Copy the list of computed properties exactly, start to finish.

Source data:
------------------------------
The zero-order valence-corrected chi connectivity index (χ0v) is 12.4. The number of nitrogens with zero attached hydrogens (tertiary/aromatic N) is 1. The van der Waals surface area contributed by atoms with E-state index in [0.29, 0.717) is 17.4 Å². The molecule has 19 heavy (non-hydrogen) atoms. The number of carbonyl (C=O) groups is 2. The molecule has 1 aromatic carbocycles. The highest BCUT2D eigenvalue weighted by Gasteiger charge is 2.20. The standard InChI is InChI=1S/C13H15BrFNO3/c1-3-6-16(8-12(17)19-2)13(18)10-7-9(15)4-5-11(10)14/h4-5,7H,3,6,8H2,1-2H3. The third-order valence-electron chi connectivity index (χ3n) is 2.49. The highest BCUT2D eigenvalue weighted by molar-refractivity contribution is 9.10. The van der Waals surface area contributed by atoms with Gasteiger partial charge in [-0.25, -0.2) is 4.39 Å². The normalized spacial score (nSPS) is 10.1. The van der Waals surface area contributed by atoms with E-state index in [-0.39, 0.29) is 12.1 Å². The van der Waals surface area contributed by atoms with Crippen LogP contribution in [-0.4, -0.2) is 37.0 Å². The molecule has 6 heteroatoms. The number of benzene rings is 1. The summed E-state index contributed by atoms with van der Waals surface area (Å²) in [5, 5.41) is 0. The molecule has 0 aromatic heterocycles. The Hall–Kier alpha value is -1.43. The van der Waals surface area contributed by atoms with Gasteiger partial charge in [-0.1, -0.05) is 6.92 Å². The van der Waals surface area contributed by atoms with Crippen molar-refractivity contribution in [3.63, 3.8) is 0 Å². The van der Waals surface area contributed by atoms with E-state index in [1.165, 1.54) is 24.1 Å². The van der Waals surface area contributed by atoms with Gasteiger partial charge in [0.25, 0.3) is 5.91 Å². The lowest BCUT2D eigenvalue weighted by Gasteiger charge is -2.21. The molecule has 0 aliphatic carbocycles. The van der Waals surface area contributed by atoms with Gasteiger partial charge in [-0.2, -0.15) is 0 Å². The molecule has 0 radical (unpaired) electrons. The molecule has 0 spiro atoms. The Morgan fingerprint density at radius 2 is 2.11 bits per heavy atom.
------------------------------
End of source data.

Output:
The zero-order valence-corrected chi connectivity index (χ0v) is 12.4. The number of nitrogens with zero attached hydrogens (tertiary/aromatic N) is 1. The van der Waals surface area contributed by atoms with E-state index in [0.29, 0.717) is 17.4 Å². The molecule has 19 heavy (non-hydrogen) atoms. The number of carbonyl (C=O) groups is 2. The molecule has 1 aromatic carbocycles. The highest BCUT2D eigenvalue weighted by Gasteiger charge is 2.20. The standard InChI is InChI=1S/C13H15BrFNO3/c1-3-6-16(8-12(17)19-2)13(18)10-7-9(15)4-5-11(10)14/h4-5,7H,3,6,8H2,1-2H3. The third-order valence-electron chi connectivity index (χ3n) is 2.49. The highest BCUT2D eigenvalue weighted by molar-refractivity contribution is 9.10. The van der Waals surface area contributed by atoms with Gasteiger partial charge in [-0.25, -0.2) is 4.39 Å². The normalized spacial score (nSPS) is 10.1. The van der Waals surface area contributed by atoms with E-state index in [-0.39, 0.29) is 12.1 Å². The van der Waals surface area contributed by atoms with Crippen LogP contribution in [-0.4, -0.2) is 37.0 Å². The molecule has 6 heteroatoms. The number of benzene rings is 1. The summed E-state index contributed by atoms with van der Waals surface area (Å²) in [5, 5.41) is 0. The molecule has 0 aromatic heterocycles. The Hall–Kier alpha value is -1.43. The van der Waals surface area contributed by atoms with Gasteiger partial charge in [-0.1, -0.05) is 6.92 Å². The van der Waals surface area contributed by atoms with Crippen molar-refractivity contribution in [3.63, 3.8) is 0 Å². The van der Waals surface area contributed by atoms with E-state index in [1.165, 1.54) is 24.1 Å². The van der Waals surface area contributed by atoms with Gasteiger partial charge in [0.25, 0.3) is 5.91 Å². The lowest BCUT2D eigenvalue weighted by Gasteiger charge is -2.21. The molecule has 0 aliphatic carbocycles. The van der Waals surface area contributed by atoms with Gasteiger partial charge in [-0.2, -0.15) is 0 Å². The molecule has 0 radical (unpaired) electrons. The molecule has 0 spiro atoms. The Morgan fingerprint density at radius 2 is 2.11 bits per heavy atom.